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Jun 9, 2010

It will probably be very hard to answer who Antonello da Caserta was, as we know nothing about this great man, except that he was a famous medieval Italian composer in the late fourteenth and early fifteenth centuries.  Some musicologists advanced a theory that da Caserta was from Naples and created there. But eventually, this conclusion provided to be wrong, becuase most of composer’s surviving works are in northern Italian manuscripts. Anyways, there is nothing that I could find either from the archives of my local web analytics company.

There are some hints that Antonello was a monk. Yet, even this scarce information provides us with nothing, because we don’t know which monastic orders of that time he belonged to.  Other hints place Antonello in Pavia in 1402, it looks like at some certain point of his life he worked for the Italian noble dynasty Visconti in Milan, which they ruled from  1277 to 1447.  So far we don’t even know the exact name of Antonello, as different sources also name him Anthonello or Antonellus Marot.

It seems that da Caserta was heavily influenced by French musical models which was quite unusual for those times. He even set texts both in French and Italian.

Antonello was famous for his ballades that tell us about courtly love. His surviving works show that Antonello was very famous among other composers of the generation after Guillaume de Mauchet. While his Italian songs are simpler, his creations in French are more complex ballads that use the proportional rhythms that became popular in much later periods.

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Posted: Jun 9, 2010 3:43pm
Apr 15, 2010

The beginning of the Renaissance in Italy started somewhere in the14th century. In Italian this historical period is called the Trecento  from the phrase "mille trecento" which is translated as 1300. The list of famous names is practically endless. And, in addition to this list, we can add famous composers and musicians, artists and writers who published their works anonymously.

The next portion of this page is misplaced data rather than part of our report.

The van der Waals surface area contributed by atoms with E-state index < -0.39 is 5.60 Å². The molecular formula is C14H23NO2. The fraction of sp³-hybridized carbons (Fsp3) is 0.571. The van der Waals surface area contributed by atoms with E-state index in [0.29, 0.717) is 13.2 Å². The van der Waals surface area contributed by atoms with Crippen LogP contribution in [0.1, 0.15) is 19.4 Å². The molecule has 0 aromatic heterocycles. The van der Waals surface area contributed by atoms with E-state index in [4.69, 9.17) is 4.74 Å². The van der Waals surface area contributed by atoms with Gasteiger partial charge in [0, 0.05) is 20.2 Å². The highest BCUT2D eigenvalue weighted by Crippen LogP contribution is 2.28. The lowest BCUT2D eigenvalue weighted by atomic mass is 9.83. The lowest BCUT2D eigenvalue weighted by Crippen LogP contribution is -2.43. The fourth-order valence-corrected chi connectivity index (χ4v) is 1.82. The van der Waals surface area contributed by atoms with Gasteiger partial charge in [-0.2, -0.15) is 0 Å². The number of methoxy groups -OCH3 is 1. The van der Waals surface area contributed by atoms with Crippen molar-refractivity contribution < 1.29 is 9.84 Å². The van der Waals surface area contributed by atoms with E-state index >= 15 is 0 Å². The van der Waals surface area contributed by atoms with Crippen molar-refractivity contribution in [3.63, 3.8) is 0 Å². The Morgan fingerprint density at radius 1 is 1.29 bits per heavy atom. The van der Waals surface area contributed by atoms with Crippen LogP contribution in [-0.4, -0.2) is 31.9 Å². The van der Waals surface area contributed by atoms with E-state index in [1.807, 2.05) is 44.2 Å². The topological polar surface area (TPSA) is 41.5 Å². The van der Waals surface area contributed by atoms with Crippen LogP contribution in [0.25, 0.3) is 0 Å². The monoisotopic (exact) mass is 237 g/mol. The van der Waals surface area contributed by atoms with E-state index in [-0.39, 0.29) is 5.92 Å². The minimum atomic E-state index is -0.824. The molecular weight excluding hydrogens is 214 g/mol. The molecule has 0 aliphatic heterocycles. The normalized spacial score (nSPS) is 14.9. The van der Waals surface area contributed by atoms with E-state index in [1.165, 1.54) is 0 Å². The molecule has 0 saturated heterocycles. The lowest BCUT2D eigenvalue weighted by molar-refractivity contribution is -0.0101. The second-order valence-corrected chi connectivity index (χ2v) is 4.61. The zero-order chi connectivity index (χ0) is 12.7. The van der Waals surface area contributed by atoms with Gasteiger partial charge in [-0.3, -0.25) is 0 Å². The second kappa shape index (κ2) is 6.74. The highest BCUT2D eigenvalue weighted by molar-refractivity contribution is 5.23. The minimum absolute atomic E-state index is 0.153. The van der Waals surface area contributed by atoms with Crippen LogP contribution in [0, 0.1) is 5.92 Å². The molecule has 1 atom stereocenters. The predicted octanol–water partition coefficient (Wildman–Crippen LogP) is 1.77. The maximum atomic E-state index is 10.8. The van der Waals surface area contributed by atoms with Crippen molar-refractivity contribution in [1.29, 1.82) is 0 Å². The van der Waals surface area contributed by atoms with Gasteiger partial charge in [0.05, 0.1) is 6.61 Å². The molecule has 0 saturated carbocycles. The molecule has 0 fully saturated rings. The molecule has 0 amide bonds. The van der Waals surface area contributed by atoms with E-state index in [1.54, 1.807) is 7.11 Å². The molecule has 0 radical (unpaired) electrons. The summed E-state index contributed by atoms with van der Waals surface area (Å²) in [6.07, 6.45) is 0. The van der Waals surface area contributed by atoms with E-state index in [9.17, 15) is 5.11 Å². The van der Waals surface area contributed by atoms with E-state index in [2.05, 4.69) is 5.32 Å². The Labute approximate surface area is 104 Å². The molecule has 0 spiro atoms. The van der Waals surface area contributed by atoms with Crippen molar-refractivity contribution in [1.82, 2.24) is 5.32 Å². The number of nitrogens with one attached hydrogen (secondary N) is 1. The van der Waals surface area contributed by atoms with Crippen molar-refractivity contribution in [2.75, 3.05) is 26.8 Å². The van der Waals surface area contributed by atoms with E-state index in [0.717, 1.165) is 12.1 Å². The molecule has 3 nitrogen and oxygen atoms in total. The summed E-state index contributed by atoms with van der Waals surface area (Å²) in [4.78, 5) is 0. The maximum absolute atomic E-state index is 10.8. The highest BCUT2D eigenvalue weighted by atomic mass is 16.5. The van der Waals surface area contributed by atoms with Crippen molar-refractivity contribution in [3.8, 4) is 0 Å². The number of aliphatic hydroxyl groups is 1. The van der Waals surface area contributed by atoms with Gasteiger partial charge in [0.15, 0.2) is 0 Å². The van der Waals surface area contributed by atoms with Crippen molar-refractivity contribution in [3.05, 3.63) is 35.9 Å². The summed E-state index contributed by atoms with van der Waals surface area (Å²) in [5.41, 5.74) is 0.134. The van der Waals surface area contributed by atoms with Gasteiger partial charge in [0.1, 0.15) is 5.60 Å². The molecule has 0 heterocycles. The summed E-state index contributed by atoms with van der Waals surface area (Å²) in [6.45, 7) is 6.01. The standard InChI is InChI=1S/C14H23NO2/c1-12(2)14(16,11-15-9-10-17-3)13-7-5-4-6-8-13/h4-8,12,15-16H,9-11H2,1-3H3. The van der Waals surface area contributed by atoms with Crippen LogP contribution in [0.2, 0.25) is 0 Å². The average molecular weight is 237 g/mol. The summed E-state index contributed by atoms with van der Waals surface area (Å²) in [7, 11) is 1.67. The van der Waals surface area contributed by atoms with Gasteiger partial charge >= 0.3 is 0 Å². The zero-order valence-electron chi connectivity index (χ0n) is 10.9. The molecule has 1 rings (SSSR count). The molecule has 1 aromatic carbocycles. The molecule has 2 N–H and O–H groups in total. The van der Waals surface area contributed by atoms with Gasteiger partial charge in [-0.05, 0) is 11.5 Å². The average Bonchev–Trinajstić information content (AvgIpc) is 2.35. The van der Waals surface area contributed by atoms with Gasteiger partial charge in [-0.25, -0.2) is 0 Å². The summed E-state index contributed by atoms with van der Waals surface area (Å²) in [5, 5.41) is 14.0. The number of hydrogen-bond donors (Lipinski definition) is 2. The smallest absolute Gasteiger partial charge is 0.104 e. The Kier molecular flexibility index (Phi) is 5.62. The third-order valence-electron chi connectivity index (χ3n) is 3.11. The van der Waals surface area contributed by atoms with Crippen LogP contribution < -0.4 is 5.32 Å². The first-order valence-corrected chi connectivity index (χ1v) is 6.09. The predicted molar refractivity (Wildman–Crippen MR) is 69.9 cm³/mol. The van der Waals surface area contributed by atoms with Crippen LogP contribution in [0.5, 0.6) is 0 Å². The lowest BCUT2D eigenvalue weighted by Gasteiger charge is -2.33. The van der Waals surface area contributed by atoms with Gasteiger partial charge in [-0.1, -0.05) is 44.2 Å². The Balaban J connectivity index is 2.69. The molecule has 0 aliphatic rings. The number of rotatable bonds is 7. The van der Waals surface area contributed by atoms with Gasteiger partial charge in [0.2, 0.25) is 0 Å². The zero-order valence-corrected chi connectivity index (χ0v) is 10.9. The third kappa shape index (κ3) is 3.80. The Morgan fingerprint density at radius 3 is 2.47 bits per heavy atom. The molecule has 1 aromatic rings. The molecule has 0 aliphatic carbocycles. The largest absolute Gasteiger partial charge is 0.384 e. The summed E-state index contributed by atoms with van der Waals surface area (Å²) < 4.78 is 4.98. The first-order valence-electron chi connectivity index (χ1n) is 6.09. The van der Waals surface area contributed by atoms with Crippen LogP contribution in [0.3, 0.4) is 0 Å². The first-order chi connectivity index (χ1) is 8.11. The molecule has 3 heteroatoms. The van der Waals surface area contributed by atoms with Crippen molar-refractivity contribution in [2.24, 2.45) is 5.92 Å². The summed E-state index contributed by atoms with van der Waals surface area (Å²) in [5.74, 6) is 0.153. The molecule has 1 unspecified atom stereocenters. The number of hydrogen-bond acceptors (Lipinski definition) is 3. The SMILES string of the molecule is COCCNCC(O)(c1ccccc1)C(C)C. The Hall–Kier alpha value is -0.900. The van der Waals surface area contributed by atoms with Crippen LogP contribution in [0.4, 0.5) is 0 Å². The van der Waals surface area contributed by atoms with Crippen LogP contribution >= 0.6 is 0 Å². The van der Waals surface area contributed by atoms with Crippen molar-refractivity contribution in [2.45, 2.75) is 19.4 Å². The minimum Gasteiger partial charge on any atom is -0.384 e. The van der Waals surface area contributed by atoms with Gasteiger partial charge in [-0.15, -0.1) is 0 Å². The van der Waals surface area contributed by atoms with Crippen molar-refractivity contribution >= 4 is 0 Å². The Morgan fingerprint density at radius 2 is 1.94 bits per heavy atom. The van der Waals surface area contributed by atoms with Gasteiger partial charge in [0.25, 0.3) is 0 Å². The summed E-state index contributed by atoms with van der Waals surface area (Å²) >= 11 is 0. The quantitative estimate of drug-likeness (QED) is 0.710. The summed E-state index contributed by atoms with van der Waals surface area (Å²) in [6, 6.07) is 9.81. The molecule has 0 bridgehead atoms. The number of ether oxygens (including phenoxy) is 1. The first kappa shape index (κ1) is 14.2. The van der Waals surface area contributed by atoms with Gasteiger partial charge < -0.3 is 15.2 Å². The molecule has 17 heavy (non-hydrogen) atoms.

The Trecento, as you may well know it, was the period of heightened activity in art, literature and music. This is when Dante wrote his Divine Comedy, painter Giotto di Bondone used for the first time perspective in art. The list of Renaissance giants is huge and include famous creators as Boccaccio, Petrarch, Adnrea da Firenze and others.

Music had also changed drastically during Trecento. Partially, because a lot of troubadours was fleeing from the Southern France, mostly Provence, to Italy. Troubadours had a huge impact on Italian music of Renaissance period. Famous composers and musicians that used to write only religious music started writing secular songs. Francesco Landini, Paolo Tenorista, Maestro Piero and others created not only polyphonic music for all powerful Catholic Church but also love lyrics for everyday people.

From what we know, instrumental music was also widespread during Trecento. Unfortunately, not much of it survived, just few notated examples. The rest of the sources come to us from the area around Florence. We also know that some of the poetry of Dante was set to music, but none of it survived either.

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Posted: Apr 15, 2010 11:47am
Nov 14, 2008

Magic and study of occult arts successfully survived Renaissance and entered the Baroque era. And even more. ”study of the occult arts remained intellectually respectable well into the seventeenth century”. It only gradually divides into the modern categories of natural science versus occultism or superstition. My web research shows, that brilliant Age of Reason was on the rise in the seventeenth century, while belief in witchcraft and sorcery, and consequently the irrational surge of Early Modern witch trials, receded. This process only completed at the end of the Baroque period, somewhere around 1730s.

Contemporary scientists still met resistance, though. Christian Thomasius encountered fierce opposition as he argued in his 1701 Dissertatio de crimine magiae that it was meaningless to make dealing with the devil a criminal offence, since it was impossible to really commit the crime in the first place. In Britain, the Witchcraft Act of 1735 established that people could not be punished for consorting with spirits, while would-be magicians pretending to be able to invoke spirits could still be fined as con artists.

Several decades later, from 1756 to 1781, Jacob Philadelphia performed feats of magic, sometimes under the guise of scientific exhibitions, throughout Europe and Russia. Baron Carl Reichenbach’s experiments with his Odic force appeared to be an attempt to bridge the gap between magic and science.


 

 
 
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Ekaterina G.
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Delray Beach, FL, USA
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